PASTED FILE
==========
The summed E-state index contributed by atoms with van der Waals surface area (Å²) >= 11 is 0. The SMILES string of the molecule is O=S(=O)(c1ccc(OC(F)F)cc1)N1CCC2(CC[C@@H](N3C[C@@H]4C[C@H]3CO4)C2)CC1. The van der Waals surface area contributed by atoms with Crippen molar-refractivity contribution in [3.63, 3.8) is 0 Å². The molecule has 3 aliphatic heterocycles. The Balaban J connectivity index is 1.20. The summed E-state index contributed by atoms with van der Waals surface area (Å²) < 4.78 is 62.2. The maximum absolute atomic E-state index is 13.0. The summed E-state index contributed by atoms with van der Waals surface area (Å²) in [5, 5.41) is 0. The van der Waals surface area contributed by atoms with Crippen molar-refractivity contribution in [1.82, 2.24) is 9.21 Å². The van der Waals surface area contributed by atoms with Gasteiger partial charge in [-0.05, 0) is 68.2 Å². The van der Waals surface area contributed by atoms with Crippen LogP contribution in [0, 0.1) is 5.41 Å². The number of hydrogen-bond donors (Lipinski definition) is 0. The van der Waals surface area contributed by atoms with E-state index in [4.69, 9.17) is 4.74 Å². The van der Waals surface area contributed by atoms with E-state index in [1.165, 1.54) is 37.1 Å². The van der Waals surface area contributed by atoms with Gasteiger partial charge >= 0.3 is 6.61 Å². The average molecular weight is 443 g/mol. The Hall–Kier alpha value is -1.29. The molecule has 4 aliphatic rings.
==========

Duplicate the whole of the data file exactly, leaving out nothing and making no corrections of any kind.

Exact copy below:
The summed E-state index contributed by atoms with van der Waals surface area (Å²) >= 11 is 0. The SMILES string of the molecule is O=S(=O)(c1ccc(OC(F)F)cc1)N1CCC2(CC[C@@H](N3C[C@@H]4C[C@H]3CO4)C2)CC1. The van der Waals surface area contributed by atoms with Crippen molar-refractivity contribution in [3.63, 3.8) is 0 Å². The molecule has 3 aliphatic heterocycles. The Balaban J connectivity index is 1.20. The summed E-state index contributed by atoms with van der Waals surface area (Å²) < 4.78 is 62.2. The maximum absolute atomic E-state index is 13.0. The summed E-state index contributed by atoms with van der Waals surface area (Å²) in [5, 5.41) is 0. The van der Waals surface area contributed by atoms with Crippen molar-refractivity contribution in [1.82, 2.24) is 9.21 Å². The van der Waals surface area contributed by atoms with Gasteiger partial charge in [-0.05, 0) is 68.2 Å². The van der Waals surface area contributed by atoms with Crippen LogP contribution in [0, 0.1) is 5.41 Å². The number of hydrogen-bond donors (Lipinski definition) is 0. The van der Waals surface area contributed by atoms with E-state index in [4.69, 9.17) is 4.74 Å². The van der Waals surface area contributed by atoms with E-state index in [1.165, 1.54) is 37.1 Å². The van der Waals surface area contributed by atoms with Gasteiger partial charge >= 0.3 is 6.61 Å². The average molecular weight is 443 g/mol. The Hall–Kier alpha value is -1.29. The molecule has 4 aliphatic rings.